Postgraduate Course: Information: Control and Power (LAWS11246)
|School||School of Law
||College||College of Humanities and Social Science
|Credit level (Normal year taken)||SCQF Level 11 (Postgraduate)
||Availability||Not available to visiting students
|Summary||This course will investigate, through a range of legal disciplines and perspectives, the growing focus placed on, and value attached to, information by society, governments, businesses and individuals; concerns as to its control and misuse; and the impact of this on all stakeholder, particularly in the light of the opportunities and challenges of evolving ¿ and converging - technologies.
The course will consider legal regimes relating to:
1. privacy, freedom of information and data protection;
2. the extent to which present regulatory, co-regulatory and self-regulatory systems conform to expectations in respect of information privacy and access to information;
3. the extent to which basic data, information and content is or should be protected by intellectual property or other information rights, particularly in the light of new means of creating, obtaining, recording, sharing and exploiting that information;
4. human rights law and policy, with particular reference to (online) privacy;
5. electronic surveillance and access to information by law enforcement agencies;
6. the conflict between freedom of expression and reputation and image rights?
A wide-ranging international approach will be adopted, with contributions sought from students in respect of their own jurisdictions.
The aims of this course are to:
1. explore the extent to which access to and use of information and data is controlled;
2. consider the implications of this for privacy, commercial and international development, freedom of expression and other societal values; and
3. assess whether academic and policy debate in this area is progressing in a sufficiently holistically manner, and whether there are opportunities for further interaction of disciplines.
Entry Requirements (not applicable to Visiting Students)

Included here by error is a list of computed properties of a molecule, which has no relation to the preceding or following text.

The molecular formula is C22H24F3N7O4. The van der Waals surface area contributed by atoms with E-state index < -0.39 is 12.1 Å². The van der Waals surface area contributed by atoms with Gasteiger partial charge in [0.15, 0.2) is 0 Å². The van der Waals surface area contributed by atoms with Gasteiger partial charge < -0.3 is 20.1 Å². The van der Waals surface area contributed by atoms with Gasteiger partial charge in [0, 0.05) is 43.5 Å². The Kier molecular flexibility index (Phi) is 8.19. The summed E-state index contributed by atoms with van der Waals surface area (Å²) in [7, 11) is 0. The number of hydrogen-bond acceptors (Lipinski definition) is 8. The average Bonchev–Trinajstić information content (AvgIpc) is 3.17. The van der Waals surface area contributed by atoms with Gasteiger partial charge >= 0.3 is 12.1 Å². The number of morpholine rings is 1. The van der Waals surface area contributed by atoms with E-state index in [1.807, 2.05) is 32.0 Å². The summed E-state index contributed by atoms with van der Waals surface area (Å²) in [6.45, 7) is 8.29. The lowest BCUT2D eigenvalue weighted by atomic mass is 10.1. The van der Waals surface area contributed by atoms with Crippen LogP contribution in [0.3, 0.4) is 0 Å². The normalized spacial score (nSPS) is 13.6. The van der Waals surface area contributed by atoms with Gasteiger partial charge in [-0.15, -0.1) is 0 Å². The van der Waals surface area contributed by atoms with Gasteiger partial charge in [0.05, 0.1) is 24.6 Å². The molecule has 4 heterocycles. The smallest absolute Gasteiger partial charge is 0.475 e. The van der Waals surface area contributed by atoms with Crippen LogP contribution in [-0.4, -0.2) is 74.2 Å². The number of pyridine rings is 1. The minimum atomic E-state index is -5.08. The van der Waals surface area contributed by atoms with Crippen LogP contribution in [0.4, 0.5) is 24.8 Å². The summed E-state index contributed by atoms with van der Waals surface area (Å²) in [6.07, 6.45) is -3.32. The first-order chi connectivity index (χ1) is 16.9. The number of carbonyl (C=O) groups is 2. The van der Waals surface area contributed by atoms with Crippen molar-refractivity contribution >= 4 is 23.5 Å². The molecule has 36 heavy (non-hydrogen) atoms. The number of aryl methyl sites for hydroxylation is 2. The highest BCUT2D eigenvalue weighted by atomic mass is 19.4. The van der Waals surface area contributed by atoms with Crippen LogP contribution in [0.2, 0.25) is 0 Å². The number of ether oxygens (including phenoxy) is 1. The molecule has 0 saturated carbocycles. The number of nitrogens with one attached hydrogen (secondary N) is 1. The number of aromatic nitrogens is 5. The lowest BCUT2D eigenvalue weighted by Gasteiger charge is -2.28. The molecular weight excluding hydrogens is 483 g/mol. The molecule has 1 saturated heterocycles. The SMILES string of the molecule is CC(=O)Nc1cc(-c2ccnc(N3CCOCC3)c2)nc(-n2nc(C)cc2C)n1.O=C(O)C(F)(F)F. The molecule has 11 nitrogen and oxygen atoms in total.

||Other requirements|| None
Course Delivery Information
|Academic year 2018/19, Not available to visiting students (SS1)
|Learning and Teaching activities (Further Info)
Seminar/Tutorial Hours 20,
Programme Level Learning and Teaching Hours 4,
Directed Learning and Independent Learning Hours
|Assessment (Further Info)
|Additional Information (Assessment)
||(1) An essay of no more than 4,000 words worth 80% OF THE TOTAL MARK.
(2) An online exercise worth 20% OF THE TOTAL MARK. Students will be required to work through a set of online exercises and submit their contributions to an online discussion board. The discussion will remain open during week 5 and week 6, semester 1.
|No Exam Information
| By the end of the course students should be able to:
a) Assess when rights or obligations arise under data protection and freedom of information legislation
b) Evaluate when information should and should not be recorded, retained, re-used or shared
c) Analyse the extent to which developments in information and privacy can impact upon individuals and business, and the appropriate balance between these interests
d) Form a view on the roles of IP, competition, world trade law and regulation, human rights and ethics in the field of information control, and the implications for private, public and corporate interests wherever situated
e) Assess when, if ever, and to what extent control of information should be possible and identify situations where rights to create share and access information may conflict with rights to privacy and personal autonomy
|Graduate Attributes and Skills
||Students will develop their skills and abilities in:
1. Research and enquiry, through e.g. selecting and deploying appropriate research techniques;
2. Personal and intellectual autonomy, e.g. developing the ability to independently assess the relevance and importance of primary and secondary sources;
3. Communication, e.g. skills in summarising and communicating information and ideas effectively in oral and written form;
4. Personal effectiveness, e.g. working constructively as a member of a team in group activities;
5. Students will also develop their technical/practical skills, throughout the course, e.g. in articulating, evidencing and sustaining a line of argument, and engaging in a convincing critique of another's arguments.
|Course organiser||Ms Judith Rauhofer
Tel: (0131 6)50 2008
|Course secretary||Mr David Morris
Tel: (0131 6)50 2010